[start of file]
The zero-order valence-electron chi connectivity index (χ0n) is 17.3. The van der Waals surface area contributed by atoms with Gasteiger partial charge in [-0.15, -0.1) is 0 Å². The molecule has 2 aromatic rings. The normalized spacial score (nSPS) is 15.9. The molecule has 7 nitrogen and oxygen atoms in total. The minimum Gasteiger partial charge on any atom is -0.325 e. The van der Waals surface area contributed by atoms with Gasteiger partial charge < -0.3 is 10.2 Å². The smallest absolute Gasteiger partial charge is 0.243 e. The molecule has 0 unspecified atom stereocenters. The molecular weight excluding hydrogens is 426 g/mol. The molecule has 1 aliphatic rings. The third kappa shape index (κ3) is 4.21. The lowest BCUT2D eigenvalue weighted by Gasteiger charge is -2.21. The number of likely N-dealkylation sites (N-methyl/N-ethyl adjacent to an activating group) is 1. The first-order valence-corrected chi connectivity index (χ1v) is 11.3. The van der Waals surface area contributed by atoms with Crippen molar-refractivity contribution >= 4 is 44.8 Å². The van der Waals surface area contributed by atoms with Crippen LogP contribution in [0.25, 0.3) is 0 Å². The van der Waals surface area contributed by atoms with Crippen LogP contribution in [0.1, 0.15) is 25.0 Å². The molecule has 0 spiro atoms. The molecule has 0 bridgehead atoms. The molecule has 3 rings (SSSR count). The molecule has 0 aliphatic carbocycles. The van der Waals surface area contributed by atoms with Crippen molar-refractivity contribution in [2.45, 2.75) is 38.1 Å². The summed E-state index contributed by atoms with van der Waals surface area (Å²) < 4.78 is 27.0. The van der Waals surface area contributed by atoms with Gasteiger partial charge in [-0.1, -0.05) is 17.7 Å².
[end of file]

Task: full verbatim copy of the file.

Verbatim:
The zero-order valence-electron chi connectivity index (χ0n) is 17.3. The van der Waals surface area contributed by atoms with Gasteiger partial charge in [-0.15, -0.1) is 0 Å². The molecule has 2 aromatic rings. The normalized spacial score (nSPS) is 15.9. The molecule has 7 nitrogen and oxygen atoms in total. The minimum Gasteiger partial charge on any atom is -0.325 e. The van der Waals surface area contributed by atoms with Gasteiger partial charge < -0.3 is 10.2 Å². The smallest absolute Gasteiger partial charge is 0.243 e. The molecule has 0 unspecified atom stereocenters. The molecular weight excluding hydrogens is 426 g/mol. The molecule has 1 aliphatic rings. The third kappa shape index (κ3) is 4.21. The lowest BCUT2D eigenvalue weighted by Gasteiger charge is -2.21. The number of likely N-dealkylation sites (N-methyl/N-ethyl adjacent to an activating group) is 1. The first-order valence-corrected chi connectivity index (χ1v) is 11.3. The van der Waals surface area contributed by atoms with Crippen molar-refractivity contribution >= 4 is 44.8 Å². The van der Waals surface area contributed by atoms with Crippen LogP contribution in [0.25, 0.3) is 0 Å². The van der Waals surface area contributed by atoms with Crippen LogP contribution in [0.1, 0.15) is 25.0 Å². The molecule has 0 spiro atoms. The molecule has 0 bridgehead atoms. The molecule has 3 rings (SSSR count). The molecule has 0 aliphatic carbocycles. The van der Waals surface area contributed by atoms with Crippen molar-refractivity contribution in [2.45, 2.75) is 38.1 Å². The summed E-state index contributed by atoms with van der Waals surface area (Å²) < 4.78 is 27.0. The van der Waals surface area contributed by atoms with Gasteiger partial charge in [-0.1, -0.05) is 17.7 Å².